Rules relating to mandatory audits

Mandatory audits are governed by the Act on the Hungarian Chamber of Auditors, the Activities of Auditors and the Public Supervision of Auditors.

Administrative procedures


Basically, companies must support their reports with double-entry accounting records. In a small number of cases (e.g. foundations, associations, sole traders, etc.), single-entry – turnover approach – accounting records may also be kept.

Sole traders may apply the rules for single-entry accounting records. The scope of the records they must keep is governed by Annex V to the Personal Income Act.

Enterprises and companies that are registered for payment of simplified enterprise tax (SET) can basically be categorised in two large groups:

  • those who come under the Accountancy Act,
  • and those who do not.

Doubly-entry is compulsory for a part of the enterprises in accordance with the Accountancy Act, while it is only optional for others.

Economic organisations without legal personality (limited partnerships, general partnerships), private companies with unlimited liability, as well as sales agencies of foreigners in Hungary may keep simplified books (only entry records).

Accounting records and document storage

Keeping accounting records

Companies are obliged to keep the report for the fiscal year, as well as the supporting inventory, assessment, ledger extract, journal ledger or other records in legible form for at least 8 years.

The statement of accounts that supports the accounts directly and indirectly must be kept for at least 8 years in legible form and in such a manner that it can be retrieved using the accounting record’s reference. Accounting records must be stored securely at the company’s headquarters/premises, or at another place reported to the tax authority.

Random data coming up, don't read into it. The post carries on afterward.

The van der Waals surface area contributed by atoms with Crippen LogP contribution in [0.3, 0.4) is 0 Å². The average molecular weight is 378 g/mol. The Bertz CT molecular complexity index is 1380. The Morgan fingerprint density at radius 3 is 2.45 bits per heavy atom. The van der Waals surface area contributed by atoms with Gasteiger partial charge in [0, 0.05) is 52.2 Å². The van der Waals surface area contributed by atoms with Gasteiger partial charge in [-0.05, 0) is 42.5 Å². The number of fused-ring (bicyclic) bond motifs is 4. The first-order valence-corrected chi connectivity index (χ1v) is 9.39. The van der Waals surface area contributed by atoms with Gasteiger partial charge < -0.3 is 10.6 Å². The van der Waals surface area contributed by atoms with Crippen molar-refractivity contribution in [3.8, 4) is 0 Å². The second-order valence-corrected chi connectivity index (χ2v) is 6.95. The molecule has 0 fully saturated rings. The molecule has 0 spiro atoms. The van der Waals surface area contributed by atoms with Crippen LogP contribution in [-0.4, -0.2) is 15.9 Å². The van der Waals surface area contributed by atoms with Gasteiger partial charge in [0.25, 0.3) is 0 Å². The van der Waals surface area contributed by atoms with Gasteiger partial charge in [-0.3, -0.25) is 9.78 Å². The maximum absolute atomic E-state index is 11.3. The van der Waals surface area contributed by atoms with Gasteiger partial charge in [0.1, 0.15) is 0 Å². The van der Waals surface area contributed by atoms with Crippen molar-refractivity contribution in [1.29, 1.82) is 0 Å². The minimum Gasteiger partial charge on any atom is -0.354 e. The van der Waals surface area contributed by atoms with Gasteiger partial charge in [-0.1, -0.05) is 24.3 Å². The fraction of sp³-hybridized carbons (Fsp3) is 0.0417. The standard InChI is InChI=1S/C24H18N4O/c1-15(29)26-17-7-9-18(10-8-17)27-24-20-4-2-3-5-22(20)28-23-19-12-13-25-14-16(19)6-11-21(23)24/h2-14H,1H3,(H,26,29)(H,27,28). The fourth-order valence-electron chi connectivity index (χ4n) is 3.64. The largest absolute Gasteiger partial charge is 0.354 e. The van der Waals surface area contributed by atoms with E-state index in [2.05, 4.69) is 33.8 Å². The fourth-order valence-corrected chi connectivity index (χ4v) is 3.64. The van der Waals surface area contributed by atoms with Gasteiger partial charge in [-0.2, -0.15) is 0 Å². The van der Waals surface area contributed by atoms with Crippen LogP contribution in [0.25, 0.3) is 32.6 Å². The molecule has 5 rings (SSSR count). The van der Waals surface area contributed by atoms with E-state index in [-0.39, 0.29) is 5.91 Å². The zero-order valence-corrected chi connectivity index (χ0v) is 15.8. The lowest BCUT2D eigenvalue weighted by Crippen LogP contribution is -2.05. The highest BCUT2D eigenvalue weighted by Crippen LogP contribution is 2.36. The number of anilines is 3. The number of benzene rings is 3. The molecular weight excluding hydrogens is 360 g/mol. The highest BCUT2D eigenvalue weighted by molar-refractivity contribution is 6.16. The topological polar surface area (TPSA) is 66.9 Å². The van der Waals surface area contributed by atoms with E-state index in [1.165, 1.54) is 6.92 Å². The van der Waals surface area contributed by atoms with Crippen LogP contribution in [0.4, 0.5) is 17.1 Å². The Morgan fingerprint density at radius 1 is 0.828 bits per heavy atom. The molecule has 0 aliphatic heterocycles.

Documents not originally prepared in electronic format may also be stored in electronic format, while documents originally prepared in electronic format must be stored in electronic format.


In order to close the accounts for the fiscal year, prepare the report and support the items in the balance sheet, an inventory must be compiled that contains, in an itemised, verifiable way, the funds and resources that the company has on the balance sheet day.

Annual reports

The Hungarian Accounting Act distinguishes four types of reports regarding the company:

  • Annual report
  • A simplified annual report, which the company may prepare using double-entry accounting records if, in two consecutive fiscal years, any two of the following three volume indicators do not exceed the minimum values on the balance sheet day:
    • the grand total of the balance sheet is 500 million Forints;